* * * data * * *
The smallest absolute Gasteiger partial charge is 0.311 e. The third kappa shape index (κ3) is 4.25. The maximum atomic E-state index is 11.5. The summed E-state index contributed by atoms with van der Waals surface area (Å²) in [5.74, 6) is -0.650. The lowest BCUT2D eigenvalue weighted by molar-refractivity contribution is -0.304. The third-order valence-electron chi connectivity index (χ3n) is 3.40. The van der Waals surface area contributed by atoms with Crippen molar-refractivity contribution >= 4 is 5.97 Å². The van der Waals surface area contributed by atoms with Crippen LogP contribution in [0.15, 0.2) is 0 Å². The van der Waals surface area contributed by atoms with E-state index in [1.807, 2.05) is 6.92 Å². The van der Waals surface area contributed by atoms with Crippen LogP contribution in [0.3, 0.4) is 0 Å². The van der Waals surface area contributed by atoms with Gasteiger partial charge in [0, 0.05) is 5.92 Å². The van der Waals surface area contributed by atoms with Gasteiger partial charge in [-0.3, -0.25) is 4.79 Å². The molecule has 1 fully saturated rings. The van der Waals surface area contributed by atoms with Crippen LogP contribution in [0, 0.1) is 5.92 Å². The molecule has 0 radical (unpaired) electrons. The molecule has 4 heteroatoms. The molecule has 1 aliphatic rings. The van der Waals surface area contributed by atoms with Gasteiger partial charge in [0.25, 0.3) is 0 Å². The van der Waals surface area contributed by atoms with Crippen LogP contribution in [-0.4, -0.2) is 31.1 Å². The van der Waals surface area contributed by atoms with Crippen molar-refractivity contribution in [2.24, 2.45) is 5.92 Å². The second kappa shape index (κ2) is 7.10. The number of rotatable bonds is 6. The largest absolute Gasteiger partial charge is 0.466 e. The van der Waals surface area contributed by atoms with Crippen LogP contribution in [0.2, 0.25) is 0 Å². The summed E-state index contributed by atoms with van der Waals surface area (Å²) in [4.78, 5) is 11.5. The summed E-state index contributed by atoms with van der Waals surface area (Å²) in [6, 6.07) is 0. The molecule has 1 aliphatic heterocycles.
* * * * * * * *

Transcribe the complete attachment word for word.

The smallest absolute Gasteiger partial charge is 0.311 e. The third kappa shape index (κ3) is 4.25. The maximum atomic E-state index is 11.5. The summed E-state index contributed by atoms with van der Waals surface area (Å²) in [5.74, 6) is -0.650. The lowest BCUT2D eigenvalue weighted by molar-refractivity contribution is -0.304. The third-order valence-electron chi connectivity index (χ3n) is 3.40. The van der Waals surface area contributed by atoms with Crippen molar-refractivity contribution >= 4 is 5.97 Å². The van der Waals surface area contributed by atoms with Crippen LogP contribution in [0.15, 0.2) is 0 Å². The van der Waals surface area contributed by atoms with E-state index in [1.807, 2.05) is 6.92 Å². The van der Waals surface area contributed by atoms with Crippen LogP contribution in [0.3, 0.4) is 0 Å². The van der Waals surface area contributed by atoms with Gasteiger partial charge in [0, 0.05) is 5.92 Å². The van der Waals surface area contributed by atoms with Gasteiger partial charge in [-0.3, -0.25) is 4.79 Å². The molecule has 1 fully saturated rings. The van der Waals surface area contributed by atoms with Crippen LogP contribution in [0, 0.1) is 5.92 Å². The molecule has 0 radical (unpaired) electrons. The molecule has 4 heteroatoms. The molecule has 1 aliphatic rings. The van der Waals surface area contributed by atoms with Gasteiger partial charge in [0.25, 0.3) is 0 Å². The van der Waals surface area contributed by atoms with Crippen LogP contribution in [-0.4, -0.2) is 31.1 Å². The van der Waals surface area contributed by atoms with Crippen molar-refractivity contribution in [2.24, 2.45) is 5.92 Å². The second kappa shape index (κ2) is 7.10. The number of rotatable bonds is 6. The largest absolute Gasteiger partial charge is 0.466 e. The van der Waals surface area contributed by atoms with Crippen LogP contribution in [0.2, 0.25) is 0 Å². The summed E-state index contributed by atoms with van der Waals surface area (Å²) in [4.78, 5) is 11.5. The summed E-state index contributed by atoms with van der Waals surface area (Å²) in [6, 6.07) is 0. The molecule has 1 aliphatic heterocycles.